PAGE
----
I argue though, that to propel Africa into the fourth industrial revolution and to prepare the future workforce, current youth, for the workplace of the future what we need more of is the second kind of technology in the classroom.
Back to basics
The skills that we need to be equipping the youth today with have to be digital skills, irrespective of their chosen career paths, as the fourth industrial revolution cuts across all industries. Whether it is the arts, music, finance, or even sports industries, all are increasingly becoming dependant on digital technologies, not only for automation but as a key part of how they function. From being able to market your music online to being able to use a wearable device to keep your fitness levels at optimum status as a sports person, the fourth industrial revolution affects all industries.
This is where, as a continent, we are lagging. Despite high levels of mobile technology adoption, such adoption is mostly based on consumption rather than creation, not to mention that the most popular mobile phone brands and apps are also not of African origin. This is why computer literacy and software programming education are key, not only for those interested in pursuing a career in computer science, but for nearly everyone.
Take South Africa as an example, where most youths encounter a computer for the first time only when they leave high school or at a tertiary institution, for many, this is also a hindrance for them being accepted into tertiary institutions or even getting employed. A 2008 research study by South Africa’s department of basic education revealed that over 90% of schools had no computers whatsoever for students to learn computer literacy from. This is disturbing considering that the fourth industrial revolution is already upon us. More concerning is that this number has not changed much in 2017, despite the department of basic education offering two computer science related subjects in high school, namely computer applications technology (CAT) and information technology (IT). Very few students sit down to write these exams in their final year of high school, as the subjects are cannot be offered at their schools due to a lack of computers.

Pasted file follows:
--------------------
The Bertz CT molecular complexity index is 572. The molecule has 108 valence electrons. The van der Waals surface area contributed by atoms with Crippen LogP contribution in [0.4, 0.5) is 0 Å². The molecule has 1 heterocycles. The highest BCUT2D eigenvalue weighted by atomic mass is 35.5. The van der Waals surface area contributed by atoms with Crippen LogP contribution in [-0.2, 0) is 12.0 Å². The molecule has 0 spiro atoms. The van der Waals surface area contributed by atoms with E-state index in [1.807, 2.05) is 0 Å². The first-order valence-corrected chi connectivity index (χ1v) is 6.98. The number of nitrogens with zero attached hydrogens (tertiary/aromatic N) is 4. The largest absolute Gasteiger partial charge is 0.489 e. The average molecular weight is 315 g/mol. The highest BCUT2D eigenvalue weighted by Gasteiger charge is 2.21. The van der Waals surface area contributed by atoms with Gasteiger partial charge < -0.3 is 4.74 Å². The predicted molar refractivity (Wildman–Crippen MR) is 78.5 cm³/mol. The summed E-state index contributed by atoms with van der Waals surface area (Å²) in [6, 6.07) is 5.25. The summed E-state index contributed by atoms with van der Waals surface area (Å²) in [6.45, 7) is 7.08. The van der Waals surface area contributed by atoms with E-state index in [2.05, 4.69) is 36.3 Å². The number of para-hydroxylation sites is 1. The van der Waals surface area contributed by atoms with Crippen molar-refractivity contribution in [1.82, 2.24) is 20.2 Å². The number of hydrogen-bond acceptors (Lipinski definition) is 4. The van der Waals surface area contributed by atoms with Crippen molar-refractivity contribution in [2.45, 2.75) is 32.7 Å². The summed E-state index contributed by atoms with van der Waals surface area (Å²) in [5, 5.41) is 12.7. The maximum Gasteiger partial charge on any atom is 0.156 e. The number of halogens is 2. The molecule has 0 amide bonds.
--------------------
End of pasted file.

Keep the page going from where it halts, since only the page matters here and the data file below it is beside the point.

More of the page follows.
The situation is not much different in other African countries, and does not bode well for our efforts to prepare the youth for the fourth industrial revolution. In Kenya for instance, Dr Chao Mbogho, who graduated with a PhD from the University of Cape Town, has developed a method of allowing her computer science students to learn and practise software programming from their mobile phones because they don’t have computers. This process could however be far quicker and easier learned if learners were using computers.
Instead of allocating large budgets to “smart classrooms” I would argue we need to go one step back and allocate such funds to establishing computer labs in schools. This will enable students, whether in South Africa, Kenya, Nigeria, Ghana or any other African country, be able to acquire at least the basic skills that will ensure they are in a position to grasp the opportunities presented by the fourth industrial revolution
It is for this reason that I believe efforts such as the “paperless classroom” and the One Laptop Per Child initiative, despite still taking time to spread across schools fast enough, are key. More important, and necessary, I think this is something that should be the main responsibility of every education department on the continent if we are to stop the cycle of Africa not only being exploited but also of being a consumer and not manufacturer of products.
Tefo Mohapi is the founder and chief executive of iAfrikan